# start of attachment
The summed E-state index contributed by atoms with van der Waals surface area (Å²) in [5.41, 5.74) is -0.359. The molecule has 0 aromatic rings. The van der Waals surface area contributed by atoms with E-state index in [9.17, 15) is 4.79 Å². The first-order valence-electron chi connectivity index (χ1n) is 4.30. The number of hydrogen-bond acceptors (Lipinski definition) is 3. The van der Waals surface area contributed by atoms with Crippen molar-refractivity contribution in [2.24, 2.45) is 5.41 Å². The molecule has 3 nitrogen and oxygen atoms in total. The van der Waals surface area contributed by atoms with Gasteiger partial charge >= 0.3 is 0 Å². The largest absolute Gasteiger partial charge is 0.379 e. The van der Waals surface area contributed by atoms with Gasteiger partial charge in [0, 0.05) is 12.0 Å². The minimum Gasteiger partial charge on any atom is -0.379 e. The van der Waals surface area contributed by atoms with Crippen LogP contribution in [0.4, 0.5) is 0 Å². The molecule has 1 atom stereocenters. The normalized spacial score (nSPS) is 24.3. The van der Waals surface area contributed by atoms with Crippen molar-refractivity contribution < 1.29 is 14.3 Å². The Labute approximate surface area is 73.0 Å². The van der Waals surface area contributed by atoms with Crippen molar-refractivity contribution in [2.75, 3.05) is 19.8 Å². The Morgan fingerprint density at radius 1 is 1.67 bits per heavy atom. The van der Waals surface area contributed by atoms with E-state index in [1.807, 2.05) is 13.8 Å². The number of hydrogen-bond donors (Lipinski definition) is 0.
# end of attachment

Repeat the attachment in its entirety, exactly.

The summed E-state index contributed by atoms with van der Waals surface area (Å²) in [5.41, 5.74) is -0.359. The molecule has 0 aromatic rings. The van der Waals surface area contributed by atoms with E-state index in [9.17, 15) is 4.79 Å². The first-order valence-electron chi connectivity index (χ1n) is 4.30. The number of hydrogen-bond acceptors (Lipinski definition) is 3. The van der Waals surface area contributed by atoms with Crippen molar-refractivity contribution in [2.24, 2.45) is 5.41 Å². The molecule has 3 nitrogen and oxygen atoms in total. The van der Waals surface area contributed by atoms with Gasteiger partial charge >= 0.3 is 0 Å². The largest absolute Gasteiger partial charge is 0.379 e. The van der Waals surface area contributed by atoms with Gasteiger partial charge in [0, 0.05) is 12.0 Å². The minimum Gasteiger partial charge on any atom is -0.379 e. The van der Waals surface area contributed by atoms with Crippen LogP contribution in [0.4, 0.5) is 0 Å². The molecule has 1 atom stereocenters. The normalized spacial score (nSPS) is 24.3. The van der Waals surface area contributed by atoms with Crippen molar-refractivity contribution < 1.29 is 14.3 Å². The Labute approximate surface area is 73.0 Å². The van der Waals surface area contributed by atoms with Crippen molar-refractivity contribution in [2.75, 3.05) is 19.8 Å². The Morgan fingerprint density at radius 1 is 1.67 bits per heavy atom. The van der Waals surface area contributed by atoms with E-state index in [1.807, 2.05) is 13.8 Å². The number of hydrogen-bond donors (Lipinski definition) is 0.